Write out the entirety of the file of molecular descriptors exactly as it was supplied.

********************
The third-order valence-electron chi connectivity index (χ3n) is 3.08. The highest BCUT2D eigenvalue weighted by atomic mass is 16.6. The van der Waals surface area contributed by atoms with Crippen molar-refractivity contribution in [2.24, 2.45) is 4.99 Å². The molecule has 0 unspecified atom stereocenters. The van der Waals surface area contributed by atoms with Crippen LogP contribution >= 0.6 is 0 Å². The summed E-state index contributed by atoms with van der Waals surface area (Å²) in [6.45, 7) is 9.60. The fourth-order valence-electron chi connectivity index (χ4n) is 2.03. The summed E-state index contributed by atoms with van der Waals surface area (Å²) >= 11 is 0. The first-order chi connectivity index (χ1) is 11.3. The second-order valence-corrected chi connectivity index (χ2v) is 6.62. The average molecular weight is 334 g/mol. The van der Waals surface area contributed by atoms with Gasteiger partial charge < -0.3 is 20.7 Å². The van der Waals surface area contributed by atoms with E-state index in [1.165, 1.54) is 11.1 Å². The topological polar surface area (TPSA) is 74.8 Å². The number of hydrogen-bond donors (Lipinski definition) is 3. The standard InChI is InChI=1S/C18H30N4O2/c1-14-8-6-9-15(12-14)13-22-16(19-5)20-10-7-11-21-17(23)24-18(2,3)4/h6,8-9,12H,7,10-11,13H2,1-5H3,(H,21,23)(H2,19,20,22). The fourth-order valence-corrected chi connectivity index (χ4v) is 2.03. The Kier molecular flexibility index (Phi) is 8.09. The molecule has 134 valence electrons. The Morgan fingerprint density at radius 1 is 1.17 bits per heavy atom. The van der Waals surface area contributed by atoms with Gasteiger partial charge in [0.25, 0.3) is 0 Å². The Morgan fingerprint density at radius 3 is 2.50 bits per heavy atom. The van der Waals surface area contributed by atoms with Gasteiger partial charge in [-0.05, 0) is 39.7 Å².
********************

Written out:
The third-order valence-electron chi connectivity index (χ3n) is 3.08. The highest BCUT2D eigenvalue weighted by atomic mass is 16.6. The van der Waals surface area contributed by atoms with Crippen molar-refractivity contribution in [2.24, 2.45) is 4.99 Å². The molecule has 0 unspecified atom stereocenters. The van der Waals surface area contributed by atoms with Crippen LogP contribution >= 0.6 is 0 Å². The summed E-state index contributed by atoms with van der Waals surface area (Å²) in [6.45, 7) is 9.60. The fourth-order valence-electron chi connectivity index (χ4n) is 2.03. The summed E-state index contributed by atoms with van der Waals surface area (Å²) >= 11 is 0. The first-order chi connectivity index (χ1) is 11.3. The second-order valence-corrected chi connectivity index (χ2v) is 6.62. The average molecular weight is 334 g/mol. The van der Waals surface area contributed by atoms with Gasteiger partial charge < -0.3 is 20.7 Å². The van der Waals surface area contributed by atoms with E-state index in [1.165, 1.54) is 11.1 Å². The topological polar surface area (TPSA) is 74.8 Å². The number of hydrogen-bond donors (Lipinski definition) is 3. The standard InChI is InChI=1S/C18H30N4O2/c1-14-8-6-9-15(12-14)13-22-16(19-5)20-10-7-11-21-17(23)24-18(2,3)4/h6,8-9,12H,7,10-11,13H2,1-5H3,(H,21,23)(H2,19,20,22). The fourth-order valence-corrected chi connectivity index (χ4v) is 2.03. The Kier molecular flexibility index (Phi) is 8.09. The molecule has 134 valence electrons. The Morgan fingerprint density at radius 1 is 1.17 bits per heavy atom. The van der Waals surface area contributed by atoms with Gasteiger partial charge in [0.25, 0.3) is 0 Å². The Morgan fingerprint density at radius 3 is 2.50 bits per heavy atom. The van der Waals surface area contributed by atoms with Gasteiger partial charge in [-0.05, 0) is 39.7 Å².